Greek Foreign Minister Panayiotis wrote in these pages March 25, “A return to the pre-1999 status quo is no longer a realistic option. Kosovo must remain multiethnic.”
With all due respect, Mr. Molyviatis is way off base. “Remain multiethnic”? Multiethnicity in Kosovo died when President Clinton supported Osama bin Laden’s Kosovo Liberation Army, an army of which The Washington Times’ own Jerry Seper wrote in May 1999, “Some members of the Kosovo Liberation Army, which has financed its war effort through the sale of heroin, were trained in terrorist camps run by international fugitive Osama bin Laden.”
Further, while the Clinton administration was supporting the Bosnian Muslim government of Alija Izetbegovic, his embassy in Vienna in 1992 issued a passport to Osama bin Laden that enabled him to visit Bosnia and Kosovo at least three different times. (The Wall Street Journal Europe, Nov. 1, 2001, “Al Qaeda’s Balkan links”).
Barely covered by the national media, a National Review report of March 19, 2004, said: “A pogrom started in Europe on Wednesday. A U.N. official is quoted as saying ‘Kristallnacht is under way in Kosovo.’ Serbs are being murdered and their 800-year-old churches are aflame. Much of the Christian heritage in Kosovo and Metohija is on fire and could be lost forever. By these deeds too many of Kosovo’s Albanians have shown that all the speeches about democracy and multiethnicity we have been hearing in Kosovo since June 1999, and the naive repetition of them by the international community, are false. These words too are burning, as is the hope in the hearts of right-thinking policymakers across the world that Kosovo’s barbarians can be civilized at little cost to the West.”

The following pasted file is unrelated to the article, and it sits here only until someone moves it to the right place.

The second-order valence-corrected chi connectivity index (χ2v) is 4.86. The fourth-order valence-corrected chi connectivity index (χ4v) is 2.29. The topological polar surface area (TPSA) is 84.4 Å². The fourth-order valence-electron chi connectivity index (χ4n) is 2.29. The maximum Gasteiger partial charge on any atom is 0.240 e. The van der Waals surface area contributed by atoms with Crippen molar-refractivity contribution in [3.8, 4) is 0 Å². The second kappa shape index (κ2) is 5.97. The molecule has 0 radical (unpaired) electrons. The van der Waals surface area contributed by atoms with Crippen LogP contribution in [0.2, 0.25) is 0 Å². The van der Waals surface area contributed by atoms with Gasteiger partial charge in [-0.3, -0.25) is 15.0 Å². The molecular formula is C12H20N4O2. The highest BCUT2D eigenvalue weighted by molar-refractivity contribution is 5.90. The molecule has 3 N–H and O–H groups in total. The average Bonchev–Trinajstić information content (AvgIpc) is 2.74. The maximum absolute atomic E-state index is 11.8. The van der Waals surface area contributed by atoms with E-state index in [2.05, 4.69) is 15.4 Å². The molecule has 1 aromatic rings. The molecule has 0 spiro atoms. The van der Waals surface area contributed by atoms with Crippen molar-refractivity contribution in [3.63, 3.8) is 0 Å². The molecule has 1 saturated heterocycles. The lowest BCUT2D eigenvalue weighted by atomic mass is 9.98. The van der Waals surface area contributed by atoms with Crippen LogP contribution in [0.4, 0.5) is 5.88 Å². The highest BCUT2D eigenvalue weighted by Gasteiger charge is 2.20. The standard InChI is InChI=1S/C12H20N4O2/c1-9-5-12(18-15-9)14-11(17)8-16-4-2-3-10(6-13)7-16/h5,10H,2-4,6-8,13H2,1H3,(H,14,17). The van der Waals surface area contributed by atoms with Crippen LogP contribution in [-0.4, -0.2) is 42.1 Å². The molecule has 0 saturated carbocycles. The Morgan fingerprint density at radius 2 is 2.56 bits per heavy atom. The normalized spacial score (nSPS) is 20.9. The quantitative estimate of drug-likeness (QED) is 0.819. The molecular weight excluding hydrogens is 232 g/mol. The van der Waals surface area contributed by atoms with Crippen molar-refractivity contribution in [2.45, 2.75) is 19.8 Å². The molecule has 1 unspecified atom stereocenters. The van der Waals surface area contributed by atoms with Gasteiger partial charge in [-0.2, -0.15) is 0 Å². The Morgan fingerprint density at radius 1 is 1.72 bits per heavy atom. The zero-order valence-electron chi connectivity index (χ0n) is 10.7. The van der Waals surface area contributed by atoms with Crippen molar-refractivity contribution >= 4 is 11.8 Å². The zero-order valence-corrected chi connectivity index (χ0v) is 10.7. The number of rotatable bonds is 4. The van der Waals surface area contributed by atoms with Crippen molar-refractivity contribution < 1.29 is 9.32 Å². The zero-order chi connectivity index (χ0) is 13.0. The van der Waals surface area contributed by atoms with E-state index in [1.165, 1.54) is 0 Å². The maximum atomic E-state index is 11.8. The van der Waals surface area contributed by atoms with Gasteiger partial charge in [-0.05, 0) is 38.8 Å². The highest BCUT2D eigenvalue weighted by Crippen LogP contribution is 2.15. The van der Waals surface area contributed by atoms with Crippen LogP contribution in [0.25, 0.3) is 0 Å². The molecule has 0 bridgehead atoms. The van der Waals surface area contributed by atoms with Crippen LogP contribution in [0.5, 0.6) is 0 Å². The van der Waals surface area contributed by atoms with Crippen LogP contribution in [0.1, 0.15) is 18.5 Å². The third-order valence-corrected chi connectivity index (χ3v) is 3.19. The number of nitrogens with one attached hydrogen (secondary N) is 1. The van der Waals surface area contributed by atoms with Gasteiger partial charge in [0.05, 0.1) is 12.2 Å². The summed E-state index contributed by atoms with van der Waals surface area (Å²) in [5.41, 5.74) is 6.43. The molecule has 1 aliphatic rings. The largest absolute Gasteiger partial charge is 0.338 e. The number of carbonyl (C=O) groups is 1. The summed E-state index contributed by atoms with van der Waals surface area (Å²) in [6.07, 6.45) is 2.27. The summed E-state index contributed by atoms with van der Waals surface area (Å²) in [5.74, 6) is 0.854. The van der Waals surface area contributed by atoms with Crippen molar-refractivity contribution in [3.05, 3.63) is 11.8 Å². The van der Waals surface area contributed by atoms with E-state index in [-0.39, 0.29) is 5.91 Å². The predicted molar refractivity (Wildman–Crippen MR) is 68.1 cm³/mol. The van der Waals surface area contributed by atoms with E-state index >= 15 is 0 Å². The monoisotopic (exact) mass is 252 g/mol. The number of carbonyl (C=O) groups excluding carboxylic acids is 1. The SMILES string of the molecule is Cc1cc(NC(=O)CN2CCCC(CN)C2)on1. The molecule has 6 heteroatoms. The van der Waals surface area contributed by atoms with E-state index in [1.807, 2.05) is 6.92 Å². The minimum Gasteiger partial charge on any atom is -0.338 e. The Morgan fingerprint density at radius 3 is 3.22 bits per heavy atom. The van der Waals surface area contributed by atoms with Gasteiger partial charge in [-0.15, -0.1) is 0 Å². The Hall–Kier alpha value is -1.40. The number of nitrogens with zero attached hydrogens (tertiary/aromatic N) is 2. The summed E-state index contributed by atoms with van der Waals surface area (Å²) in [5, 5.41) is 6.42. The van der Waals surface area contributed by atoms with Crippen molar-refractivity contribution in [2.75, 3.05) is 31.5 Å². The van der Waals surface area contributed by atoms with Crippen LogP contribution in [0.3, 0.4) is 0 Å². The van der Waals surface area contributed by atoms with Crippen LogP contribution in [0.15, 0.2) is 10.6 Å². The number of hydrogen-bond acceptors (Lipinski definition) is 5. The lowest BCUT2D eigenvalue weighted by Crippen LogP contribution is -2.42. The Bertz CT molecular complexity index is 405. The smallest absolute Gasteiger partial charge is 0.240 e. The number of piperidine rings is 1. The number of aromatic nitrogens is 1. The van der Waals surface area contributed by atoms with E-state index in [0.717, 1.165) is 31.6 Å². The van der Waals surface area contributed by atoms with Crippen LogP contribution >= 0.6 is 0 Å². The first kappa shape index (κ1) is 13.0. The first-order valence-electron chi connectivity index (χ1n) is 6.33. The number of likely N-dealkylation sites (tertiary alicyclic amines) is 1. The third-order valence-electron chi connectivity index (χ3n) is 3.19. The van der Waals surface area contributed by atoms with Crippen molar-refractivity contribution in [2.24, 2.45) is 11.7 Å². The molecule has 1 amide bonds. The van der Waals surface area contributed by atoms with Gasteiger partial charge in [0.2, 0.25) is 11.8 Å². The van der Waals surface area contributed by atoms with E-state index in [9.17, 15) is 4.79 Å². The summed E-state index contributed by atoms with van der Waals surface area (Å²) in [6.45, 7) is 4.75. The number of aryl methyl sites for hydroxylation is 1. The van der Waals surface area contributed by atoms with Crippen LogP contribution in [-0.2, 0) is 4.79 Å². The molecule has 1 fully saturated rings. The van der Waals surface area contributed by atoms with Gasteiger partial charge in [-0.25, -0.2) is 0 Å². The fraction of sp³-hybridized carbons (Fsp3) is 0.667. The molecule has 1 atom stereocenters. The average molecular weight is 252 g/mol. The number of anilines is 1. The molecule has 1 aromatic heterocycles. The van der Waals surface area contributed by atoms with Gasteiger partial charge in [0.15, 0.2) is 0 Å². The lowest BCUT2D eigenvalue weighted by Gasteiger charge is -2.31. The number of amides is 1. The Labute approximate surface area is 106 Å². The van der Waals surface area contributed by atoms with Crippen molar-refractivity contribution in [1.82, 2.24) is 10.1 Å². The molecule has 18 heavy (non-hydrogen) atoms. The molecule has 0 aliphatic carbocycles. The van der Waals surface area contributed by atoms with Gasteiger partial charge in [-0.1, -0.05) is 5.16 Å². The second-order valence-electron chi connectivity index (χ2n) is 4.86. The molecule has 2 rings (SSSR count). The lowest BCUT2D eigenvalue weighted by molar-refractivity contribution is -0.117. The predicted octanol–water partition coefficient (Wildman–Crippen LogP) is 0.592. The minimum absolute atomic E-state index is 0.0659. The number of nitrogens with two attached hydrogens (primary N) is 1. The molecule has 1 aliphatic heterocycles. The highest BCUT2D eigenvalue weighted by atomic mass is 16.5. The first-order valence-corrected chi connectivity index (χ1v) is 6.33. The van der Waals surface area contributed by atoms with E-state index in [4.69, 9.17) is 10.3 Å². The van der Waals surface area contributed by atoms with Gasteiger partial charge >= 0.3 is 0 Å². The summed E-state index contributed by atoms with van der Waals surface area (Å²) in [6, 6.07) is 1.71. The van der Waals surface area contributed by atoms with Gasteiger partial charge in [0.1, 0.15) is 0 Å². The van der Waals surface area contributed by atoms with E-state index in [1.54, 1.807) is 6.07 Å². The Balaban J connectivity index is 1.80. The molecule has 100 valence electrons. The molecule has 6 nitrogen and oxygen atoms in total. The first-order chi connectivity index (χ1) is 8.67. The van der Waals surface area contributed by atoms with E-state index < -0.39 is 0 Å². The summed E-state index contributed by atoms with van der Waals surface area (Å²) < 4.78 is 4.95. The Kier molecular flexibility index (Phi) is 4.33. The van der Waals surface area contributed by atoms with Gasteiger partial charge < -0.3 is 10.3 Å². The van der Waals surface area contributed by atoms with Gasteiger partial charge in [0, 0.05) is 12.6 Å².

Former UNPROFOR Commander, Canadian Maj. Gen. Lewis MacKenzie, said it best in the National Post report: “The Kosovo-Albanians have played us like a Stradivarius. We have subsidized and indirectly supported their violent campaign for an ethnically pure and independent Kosovo. We have never blamed them for being the perpetrators of the violence in the early ‘90s and we continue to portray them as the designated victim today in spite of evidence to the contrary. When they achieve independence with the help of our tax dollars combined with those of bin Laden and al Qaeda, just consider the message of encouragement this sends to other terrorist-supported independence movements around the world.”
Mr. Molyviatis writes, “Finally, it is necessary we proceed to a strictly monitored process for collecting small arms and ammunition in the region.” Does he not know that, when the Kosovo Liberation Army morphed into the alleged Kosovo Peace Corps, it took along its arms and weapons for use against the Serbian minority?
So much for a multiethnic Kosovo. While the rest of the world stands by, all vestiges of Serbian culture, religion, language and religion are being eradicated from their Jerusalem, Kosovo being the seat of the Serbian Orthodox Church.
However, I do agree with Mr. Molyviatis’ statement that: “The year 2005 will see the Balkans return as one of the top issues on the international agenda by reason, once again, of the uncertain situation in Kosovo.” Granting independence to Kosovar Albanian extremists would reward terrorism.
STELLA L. JATRAS
Camp Hill, Pa.